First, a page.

Airbus 'Deeply Regrets' US Decision to Raise Tariffs on EU Aircraft

Trump administration raises duties on EU aircraft to 15 percent

U.S. raises tariffs on European-built aircraft in ongoing dispute over subsidies

Airbus said on Saturday that it "deeply regretted" the USA decision, which it said would hurt American airlines and their customers.

Yesterday's decision to hike tariffs to 15 per cent from March 18 "further escalates trade tensions between the USA and the EU", the company said in a statement.

The Airbus statement said the tariffs create "more instability for United States airlines that are already suffering from a shortage of aircraft".

The US Trade Representative subsequently launched a review of its tariffs and sought input on whether it should remove some products from the October list of tariffs; increase duties on certain goods on that list up to 100 percent; or impose levies on additional products not included in the October list.

"Airbus has and will continue to push for a negotiated settlement to this 15-year-long dispute", it said noting that the "further escalation complicates efforts to find a negotiated outcome to this dispute".

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The United States has said it will increase the tariff rate imposed on aircraft from Brussels to 15 percent from 10 percent on March 18.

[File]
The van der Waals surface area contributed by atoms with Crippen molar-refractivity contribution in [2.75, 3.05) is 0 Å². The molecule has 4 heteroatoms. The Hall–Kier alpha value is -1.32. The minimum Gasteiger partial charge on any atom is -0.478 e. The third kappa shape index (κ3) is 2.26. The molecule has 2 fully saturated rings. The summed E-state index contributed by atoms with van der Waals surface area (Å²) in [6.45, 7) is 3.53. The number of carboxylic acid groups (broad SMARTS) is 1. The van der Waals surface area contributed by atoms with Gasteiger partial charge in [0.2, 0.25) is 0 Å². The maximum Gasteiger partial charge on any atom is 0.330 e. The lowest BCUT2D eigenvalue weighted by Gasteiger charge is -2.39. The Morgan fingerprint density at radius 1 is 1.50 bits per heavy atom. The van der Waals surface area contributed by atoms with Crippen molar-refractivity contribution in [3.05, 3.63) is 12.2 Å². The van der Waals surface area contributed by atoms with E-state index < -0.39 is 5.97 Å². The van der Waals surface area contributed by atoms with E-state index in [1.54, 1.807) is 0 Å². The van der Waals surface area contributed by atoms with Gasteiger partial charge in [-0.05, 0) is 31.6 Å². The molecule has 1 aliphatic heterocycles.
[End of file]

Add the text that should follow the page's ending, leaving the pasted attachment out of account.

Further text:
The WTO found that the European Union had provided billions of dollars' worth of illegal aid to the plane maker - the main rival of the US-based Boeing - and permitted the U.S. to impose retaliatory tariffs, putting an end to the trade dispute which began in 2004.

The move followed a ruling by the World Trade Organisation (WTO), where the USA won the case against the European Union over subsidies the bloc gave to Airbus. In a statement, the US Trade Representative said it is also leaving duties on other European products, such as Scotch Whisky and French wine, at 25 percent.

"The EU has stated it may impose retaliatory tariffs this spring on USA rum, vodka, and brandy in its parallel case at the WTO concerning Boeing".

Industry executives in Europe and the United States are on tenterhooks awaiting each new announcement from trade authorities.

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Both have claimed such assistance by the other side are illegal.

The council called on authorities to withdraw 25% taxes on American whiskeys in the EU, and 25 percent taxes on liquors imported from five European countries, pointing to fears of a negative impact on the USA economy and jobs.

After a trade war with China that lasted almost two years and featured punishing reciprocal tariffs, Trump signed a "phase one" trade deal with Beijing in January, calling it a "momentous step. righting the wrongs of the past".

He has also threatened to hike tariffs on French wine - now taxed at 25 percent - even further unless there is a deal on a digital tax which European nations want to impose on American giants such as Amazon and Facebook.

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